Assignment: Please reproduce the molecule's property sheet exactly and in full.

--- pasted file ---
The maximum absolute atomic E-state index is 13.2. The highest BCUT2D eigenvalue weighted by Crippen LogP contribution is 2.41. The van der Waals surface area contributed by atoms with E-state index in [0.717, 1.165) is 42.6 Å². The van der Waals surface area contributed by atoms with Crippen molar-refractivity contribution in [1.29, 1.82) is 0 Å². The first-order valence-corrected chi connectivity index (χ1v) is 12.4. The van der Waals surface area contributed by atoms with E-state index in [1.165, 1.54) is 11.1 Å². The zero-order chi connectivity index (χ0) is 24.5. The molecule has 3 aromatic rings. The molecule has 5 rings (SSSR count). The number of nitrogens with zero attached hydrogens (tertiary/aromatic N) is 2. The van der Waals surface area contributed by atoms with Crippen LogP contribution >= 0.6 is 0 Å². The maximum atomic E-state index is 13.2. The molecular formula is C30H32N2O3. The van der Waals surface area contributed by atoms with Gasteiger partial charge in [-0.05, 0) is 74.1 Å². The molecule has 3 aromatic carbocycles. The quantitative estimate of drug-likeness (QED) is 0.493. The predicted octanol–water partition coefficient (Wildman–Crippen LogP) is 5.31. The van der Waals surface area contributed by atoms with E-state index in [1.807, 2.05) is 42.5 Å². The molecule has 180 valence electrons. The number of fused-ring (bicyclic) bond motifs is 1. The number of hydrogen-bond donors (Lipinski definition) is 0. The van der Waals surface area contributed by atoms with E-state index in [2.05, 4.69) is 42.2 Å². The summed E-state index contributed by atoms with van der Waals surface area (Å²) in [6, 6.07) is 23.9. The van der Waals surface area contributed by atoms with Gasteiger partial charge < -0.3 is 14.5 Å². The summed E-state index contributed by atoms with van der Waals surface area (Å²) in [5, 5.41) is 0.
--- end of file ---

The maximum absolute atomic E-state index is 13.2. The highest BCUT2D eigenvalue weighted by Crippen LogP contribution is 2.41. The van der Waals surface area contributed by atoms with E-state index in [0.717, 1.165) is 42.6 Å². The van der Waals surface area contributed by atoms with Crippen molar-refractivity contribution in [1.29, 1.82) is 0 Å². The first-order valence-corrected chi connectivity index (χ1v) is 12.4. The van der Waals surface area contributed by atoms with E-state index in [1.165, 1.54) is 11.1 Å². The zero-order chi connectivity index (χ0) is 24.5. The molecule has 3 aromatic rings. The molecule has 5 rings (SSSR count). The number of nitrogens with zero attached hydrogens (tertiary/aromatic N) is 2. The van der Waals surface area contributed by atoms with Crippen LogP contribution >= 0.6 is 0 Å². The maximum atomic E-state index is 13.2. The molecular formula is C30H32N2O3. The van der Waals surface area contributed by atoms with Gasteiger partial charge in [-0.05, 0) is 74.1 Å². The molecule has 3 aromatic carbocycles. The quantitative estimate of drug-likeness (QED) is 0.493. The predicted octanol–water partition coefficient (Wildman–Crippen LogP) is 5.31. The van der Waals surface area contributed by atoms with E-state index in [1.807, 2.05) is 42.5 Å². The molecule has 180 valence electrons. The number of fused-ring (bicyclic) bond motifs is 1. The number of hydrogen-bond donors (Lipinski definition) is 0. The van der Waals surface area contributed by atoms with E-state index in [2.05, 4.69) is 42.2 Å². The summed E-state index contributed by atoms with van der Waals surface area (Å²) in [6, 6.07) is 23.9. The van der Waals surface area contributed by atoms with Gasteiger partial charge < -0.3 is 14.5 Å². The summed E-state index contributed by atoms with van der Waals surface area (Å²) in [5, 5.41) is 0.